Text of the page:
SeaKeepers offers crew a chance to pitch in and become a part of the solution.
First Mate Reilly Strand peers into stunningly clear Caribbean water as he reels in a fine-mesh net that the 141-foot M/Y Marcato has been towing for the past 30 minutes. A collection tube attached to the net reveals exactly what Strand has been searching for: a colorful cache of microplastics.
Strand was conducting research for The International SeaKeepers Society, a not-for-profit organization that partners with the yachting community to further oceanographic research and marine conservation. In one program, privately owned yachts are lent for use by teams of scientists. In another, a research task is delegated to crew volunteers who perform the work in their free time aboard the yachts that employ them.
Strand said participating in the program has been the highlight of his seven-year career in yachting. In this case, he and his crewmates were tasked with collecting microplastics and documenting the amount found in the water along their charter’s path. Their most surprising find, however, was how eager the guests were to participate.
“They couldn’t wait to get the net in the water, and they were helping us write down the entries in our logbook,” Strand said. “I think it really caused them to stop and think, ‘OK, this is more of an issue than we initially thought.’”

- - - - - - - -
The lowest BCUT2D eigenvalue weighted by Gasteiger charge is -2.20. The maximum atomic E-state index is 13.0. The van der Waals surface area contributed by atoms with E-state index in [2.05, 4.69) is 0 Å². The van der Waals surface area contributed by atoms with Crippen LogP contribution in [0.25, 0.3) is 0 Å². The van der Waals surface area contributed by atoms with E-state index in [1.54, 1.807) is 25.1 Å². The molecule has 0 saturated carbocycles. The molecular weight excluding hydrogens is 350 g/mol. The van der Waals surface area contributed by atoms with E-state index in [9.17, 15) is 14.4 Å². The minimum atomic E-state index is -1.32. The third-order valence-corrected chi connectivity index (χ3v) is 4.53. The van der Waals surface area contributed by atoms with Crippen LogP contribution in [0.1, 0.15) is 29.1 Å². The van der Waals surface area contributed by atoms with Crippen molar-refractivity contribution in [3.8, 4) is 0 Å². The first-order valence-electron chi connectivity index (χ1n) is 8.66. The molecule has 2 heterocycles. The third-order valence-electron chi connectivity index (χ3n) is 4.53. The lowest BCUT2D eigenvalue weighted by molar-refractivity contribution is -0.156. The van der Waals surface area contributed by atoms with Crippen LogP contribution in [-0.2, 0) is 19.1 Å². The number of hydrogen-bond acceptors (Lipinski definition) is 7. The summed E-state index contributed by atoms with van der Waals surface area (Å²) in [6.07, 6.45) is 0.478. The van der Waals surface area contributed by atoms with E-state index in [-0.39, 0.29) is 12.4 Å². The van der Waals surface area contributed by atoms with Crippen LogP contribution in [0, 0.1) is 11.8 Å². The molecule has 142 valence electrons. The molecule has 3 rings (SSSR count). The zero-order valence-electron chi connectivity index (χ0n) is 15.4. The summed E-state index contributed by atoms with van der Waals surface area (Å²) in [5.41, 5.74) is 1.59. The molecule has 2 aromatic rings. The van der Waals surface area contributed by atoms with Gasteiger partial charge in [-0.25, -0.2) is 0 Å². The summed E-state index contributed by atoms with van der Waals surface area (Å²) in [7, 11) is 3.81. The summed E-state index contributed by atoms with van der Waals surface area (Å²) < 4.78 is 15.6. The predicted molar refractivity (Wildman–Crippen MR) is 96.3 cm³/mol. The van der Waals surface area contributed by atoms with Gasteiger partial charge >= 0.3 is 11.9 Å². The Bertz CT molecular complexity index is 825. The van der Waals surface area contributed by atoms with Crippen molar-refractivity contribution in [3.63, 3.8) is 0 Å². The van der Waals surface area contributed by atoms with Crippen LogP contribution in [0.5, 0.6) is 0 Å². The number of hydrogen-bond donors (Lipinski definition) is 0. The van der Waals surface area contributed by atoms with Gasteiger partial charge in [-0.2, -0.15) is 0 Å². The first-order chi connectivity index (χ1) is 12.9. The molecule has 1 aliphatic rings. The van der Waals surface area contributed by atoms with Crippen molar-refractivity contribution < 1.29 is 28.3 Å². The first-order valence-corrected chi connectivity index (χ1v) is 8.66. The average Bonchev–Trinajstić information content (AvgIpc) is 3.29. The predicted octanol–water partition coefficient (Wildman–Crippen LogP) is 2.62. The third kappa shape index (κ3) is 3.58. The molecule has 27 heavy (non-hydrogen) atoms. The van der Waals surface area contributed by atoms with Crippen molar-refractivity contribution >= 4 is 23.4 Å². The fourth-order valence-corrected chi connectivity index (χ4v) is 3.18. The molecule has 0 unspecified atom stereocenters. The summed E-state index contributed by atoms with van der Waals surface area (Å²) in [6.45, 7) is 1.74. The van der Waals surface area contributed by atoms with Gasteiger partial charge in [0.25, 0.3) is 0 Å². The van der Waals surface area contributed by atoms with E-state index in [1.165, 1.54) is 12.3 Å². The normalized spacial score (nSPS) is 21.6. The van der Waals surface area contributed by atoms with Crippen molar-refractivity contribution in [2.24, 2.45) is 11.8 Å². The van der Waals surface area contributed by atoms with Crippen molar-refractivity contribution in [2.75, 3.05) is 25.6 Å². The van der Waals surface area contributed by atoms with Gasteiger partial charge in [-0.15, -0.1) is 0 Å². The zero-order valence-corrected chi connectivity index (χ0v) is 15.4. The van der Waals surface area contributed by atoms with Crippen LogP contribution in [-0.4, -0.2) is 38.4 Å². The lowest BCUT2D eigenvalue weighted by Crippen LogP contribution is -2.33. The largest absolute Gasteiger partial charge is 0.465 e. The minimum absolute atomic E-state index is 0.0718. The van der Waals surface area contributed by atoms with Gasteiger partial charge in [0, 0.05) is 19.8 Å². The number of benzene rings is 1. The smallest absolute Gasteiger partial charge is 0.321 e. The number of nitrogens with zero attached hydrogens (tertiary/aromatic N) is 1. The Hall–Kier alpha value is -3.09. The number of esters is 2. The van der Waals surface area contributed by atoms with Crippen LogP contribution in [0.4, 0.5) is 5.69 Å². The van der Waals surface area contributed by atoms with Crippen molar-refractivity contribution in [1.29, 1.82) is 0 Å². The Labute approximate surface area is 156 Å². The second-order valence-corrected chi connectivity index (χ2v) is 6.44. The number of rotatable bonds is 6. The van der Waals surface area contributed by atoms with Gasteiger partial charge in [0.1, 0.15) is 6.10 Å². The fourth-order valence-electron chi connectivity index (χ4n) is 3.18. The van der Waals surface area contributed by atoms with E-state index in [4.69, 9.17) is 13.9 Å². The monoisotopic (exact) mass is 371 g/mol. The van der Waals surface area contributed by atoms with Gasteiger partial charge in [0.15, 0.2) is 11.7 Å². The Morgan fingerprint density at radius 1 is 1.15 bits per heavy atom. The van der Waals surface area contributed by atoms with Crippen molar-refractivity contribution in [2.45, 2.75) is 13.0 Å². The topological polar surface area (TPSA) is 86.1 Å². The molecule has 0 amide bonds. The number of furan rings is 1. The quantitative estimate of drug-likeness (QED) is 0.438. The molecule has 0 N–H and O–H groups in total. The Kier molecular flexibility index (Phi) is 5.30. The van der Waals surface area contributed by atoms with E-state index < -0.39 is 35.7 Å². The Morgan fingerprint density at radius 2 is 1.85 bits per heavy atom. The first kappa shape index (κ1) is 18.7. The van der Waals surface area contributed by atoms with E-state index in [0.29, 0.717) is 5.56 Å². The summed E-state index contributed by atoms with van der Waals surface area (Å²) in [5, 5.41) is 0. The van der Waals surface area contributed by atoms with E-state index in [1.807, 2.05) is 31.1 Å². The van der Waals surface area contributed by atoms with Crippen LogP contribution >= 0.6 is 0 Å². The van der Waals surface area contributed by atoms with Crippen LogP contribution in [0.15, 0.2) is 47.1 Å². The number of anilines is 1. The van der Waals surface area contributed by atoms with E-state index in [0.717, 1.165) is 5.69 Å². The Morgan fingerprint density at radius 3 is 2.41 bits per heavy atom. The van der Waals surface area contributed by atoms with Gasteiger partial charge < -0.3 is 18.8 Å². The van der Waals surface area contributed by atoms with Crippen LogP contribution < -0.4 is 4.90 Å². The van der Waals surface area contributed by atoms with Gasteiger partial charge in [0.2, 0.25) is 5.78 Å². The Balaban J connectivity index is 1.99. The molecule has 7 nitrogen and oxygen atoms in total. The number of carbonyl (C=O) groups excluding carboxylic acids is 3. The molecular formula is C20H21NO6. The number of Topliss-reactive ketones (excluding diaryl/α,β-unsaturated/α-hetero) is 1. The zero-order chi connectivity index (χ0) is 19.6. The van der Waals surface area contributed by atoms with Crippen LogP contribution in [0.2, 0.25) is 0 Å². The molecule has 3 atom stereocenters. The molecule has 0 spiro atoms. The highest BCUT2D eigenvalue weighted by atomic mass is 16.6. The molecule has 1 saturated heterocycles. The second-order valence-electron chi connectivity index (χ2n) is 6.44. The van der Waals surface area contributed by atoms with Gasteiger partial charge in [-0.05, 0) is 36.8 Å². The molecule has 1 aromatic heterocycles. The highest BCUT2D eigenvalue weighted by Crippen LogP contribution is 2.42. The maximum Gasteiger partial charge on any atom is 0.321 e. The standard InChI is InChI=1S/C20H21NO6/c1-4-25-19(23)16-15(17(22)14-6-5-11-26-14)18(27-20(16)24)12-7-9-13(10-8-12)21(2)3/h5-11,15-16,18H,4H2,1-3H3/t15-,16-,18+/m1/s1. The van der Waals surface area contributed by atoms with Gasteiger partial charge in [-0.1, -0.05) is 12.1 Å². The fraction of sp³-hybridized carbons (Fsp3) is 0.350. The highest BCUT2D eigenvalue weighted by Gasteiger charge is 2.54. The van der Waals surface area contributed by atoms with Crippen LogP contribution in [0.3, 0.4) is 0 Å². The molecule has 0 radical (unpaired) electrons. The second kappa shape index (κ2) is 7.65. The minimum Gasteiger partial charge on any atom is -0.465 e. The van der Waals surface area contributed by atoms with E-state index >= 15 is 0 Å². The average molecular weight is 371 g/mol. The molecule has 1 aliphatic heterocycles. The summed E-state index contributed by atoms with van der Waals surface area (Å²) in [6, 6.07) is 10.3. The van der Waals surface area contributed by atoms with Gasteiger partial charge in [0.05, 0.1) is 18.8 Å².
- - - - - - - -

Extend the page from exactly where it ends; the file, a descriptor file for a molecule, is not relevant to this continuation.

Strand has also helped tag sharks in the Bahamas and assisted with reef research using an ROV (remotely operated vehicle) off the coast of Fort Lauderdale. The learning curve with these expeditions is steep, he said, but with the strong seafaring skills of crew and the support that SeaKeepers provides, it becomes a great experience.
“Through their guidance and our confidence as mariners, we were able to make those expeditions work in a really cool way,” Strand said.
While crews are always welcome to volunteer at SeaKeepers for these types of expeditions, in order to have the yacht they work on permit the research, they’ll have to have the captain and owner on board as well.
“If you’re an officer or a captain, it’s just a matter of approaching the owner and asking if the vessel could be used for scientific research,” Strand said. “If you’re a little lower on the totem pole, it’s still something you can pitch to one of the officers.”
Strand does warn that the expeditions carry extra responsibility and work, but he has found that it never gets in the way. Instead, he believes his time with SeaKeepers has changed the way he views the maritime industry forever.
“A lot of crew have spent years on the ocean, so it’s a special thing to work with a team of people whose mission in life is just to understand that environment,” Strand said. “To be able to go on an expedition like that is a once-in-a-lifetime opportunity that would be a mistake to pass up.”
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